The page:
Reflections about lent and fasting

PERSPECTIVE - Cherry Piquero-Ballescas (The Freeman) - February 29, 2020 - 12:00am

Ash Wednesday reminds us that we are dust here on earth but we are God’s children He wants to be reunited with him in his heavenly home.

How can Lent link us closer to God, our Father?

Lent is often viewed as the days of prayers, fasting, and abstinence. Many think fasting means less meals and food intake and abstinence, “as an act or practice of refraining from indulging an appetite or desire”, for food or drinks, as examples.

Have you read these clear words about fasting in Isaiah 58:3-9?

“Why have we fasted, they say, and you have not seen it? Why have we humbled ourselves, and you have not noticed?

Yet on the day of your fasting, you do as you please and exploit all your workers. Your fasting ends in quarreling and strife, and in striking each other with wicked fists. You cannot fast as you do today and expect your voice to be heard on high.

Is this the kind of fast I have chosen, only a day for people to humble themselves? Is it only for bowing one’s head like a reed and for lying in sackcloth and ashes? Is that what you call a fast, a day acceptable to the Lord?

Is not this the kind of fasting I have chosen; to lose the chains of injustice and untie the cords of the yoke, to set the oppressed free and break every yoke?

Is it not to share your food with the hungry and to provide the poor wanderer with shelter—when you see the naked, to clothe them, and not to turn away from your own flesh and blood?

Then your light will break forth like the dawn, and your healing will quickly appear; then your righteousness will go before you, and the glory of the Lord will be your rear guard.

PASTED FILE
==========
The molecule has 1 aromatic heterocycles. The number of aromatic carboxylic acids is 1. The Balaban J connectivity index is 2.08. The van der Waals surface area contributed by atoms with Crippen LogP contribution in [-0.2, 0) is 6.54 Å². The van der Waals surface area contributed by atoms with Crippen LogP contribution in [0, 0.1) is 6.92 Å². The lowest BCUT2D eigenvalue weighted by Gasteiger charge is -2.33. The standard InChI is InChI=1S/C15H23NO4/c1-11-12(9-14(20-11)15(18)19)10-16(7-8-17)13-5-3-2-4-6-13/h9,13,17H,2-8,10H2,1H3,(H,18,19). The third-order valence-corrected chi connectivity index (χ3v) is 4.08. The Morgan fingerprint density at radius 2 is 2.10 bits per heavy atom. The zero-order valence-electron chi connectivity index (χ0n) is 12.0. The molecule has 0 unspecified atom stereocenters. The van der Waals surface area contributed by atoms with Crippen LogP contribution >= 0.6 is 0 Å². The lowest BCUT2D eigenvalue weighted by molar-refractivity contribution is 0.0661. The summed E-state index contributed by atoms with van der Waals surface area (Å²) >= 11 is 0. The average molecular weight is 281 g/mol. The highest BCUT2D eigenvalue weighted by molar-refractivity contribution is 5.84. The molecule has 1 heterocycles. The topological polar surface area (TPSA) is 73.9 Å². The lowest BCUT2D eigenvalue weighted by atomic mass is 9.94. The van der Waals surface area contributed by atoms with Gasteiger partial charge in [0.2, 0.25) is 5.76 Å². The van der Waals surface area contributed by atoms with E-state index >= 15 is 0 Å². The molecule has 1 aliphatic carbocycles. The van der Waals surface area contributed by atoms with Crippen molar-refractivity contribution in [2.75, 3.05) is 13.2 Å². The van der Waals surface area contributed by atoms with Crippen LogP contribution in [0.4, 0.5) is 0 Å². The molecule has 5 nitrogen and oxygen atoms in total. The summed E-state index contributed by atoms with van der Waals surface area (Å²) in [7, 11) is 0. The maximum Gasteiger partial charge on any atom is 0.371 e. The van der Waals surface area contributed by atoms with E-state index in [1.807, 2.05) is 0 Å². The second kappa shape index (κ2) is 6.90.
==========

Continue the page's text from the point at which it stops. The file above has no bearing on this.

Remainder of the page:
Then you will call, and the Lord will answer; you will cry for help, and he will say: Here am I. “If you do away with the yoke of oppression, with the pointing finger and malicious talk.”

Rick Hamlin asked in prayer stories – “what does it mean to step into the wilderness for 40 days, just like Jesus did? What does it mean to step into the wilderness these days and how can I do it in the midst of a million demands on my time?” Hamlin’s suggestions:

1.) Try a cellphone fast. Can you “put the cellphone aside “for several hours a day and avoid checking it for news that is meant to rile you up or distract you? Putting the phone down can help you listen to God’s call rather than the world’s.”

2.) Give up a bad attitude. Giving up being sarcastic, for example. Or think about this-“isn’t it also worthy to think about what you say and why and how it might possibly hurt people?”

3.) Stop worrying for 40 days. “Didn’t Jesus urge us to consider the lilies of the field and the birds of the air and how their heavenly Father fed them without any of their fretting? If not worrying is hard, this Lent, what about “paying attention to where your mind is going and how you might trust God to reshape your thoughts?”

4.) Take on a good deed for Lent. Try “saying a prayer that you promise to say for 40 days, writing an email or note you’ve promised to write. Take them up. Just one at a time.”

Shall we do our wilderness journey this Lent? If it is a beautiful journey that will allow us to grow and closer to God, Hamlin asks: why stop at 40 days?

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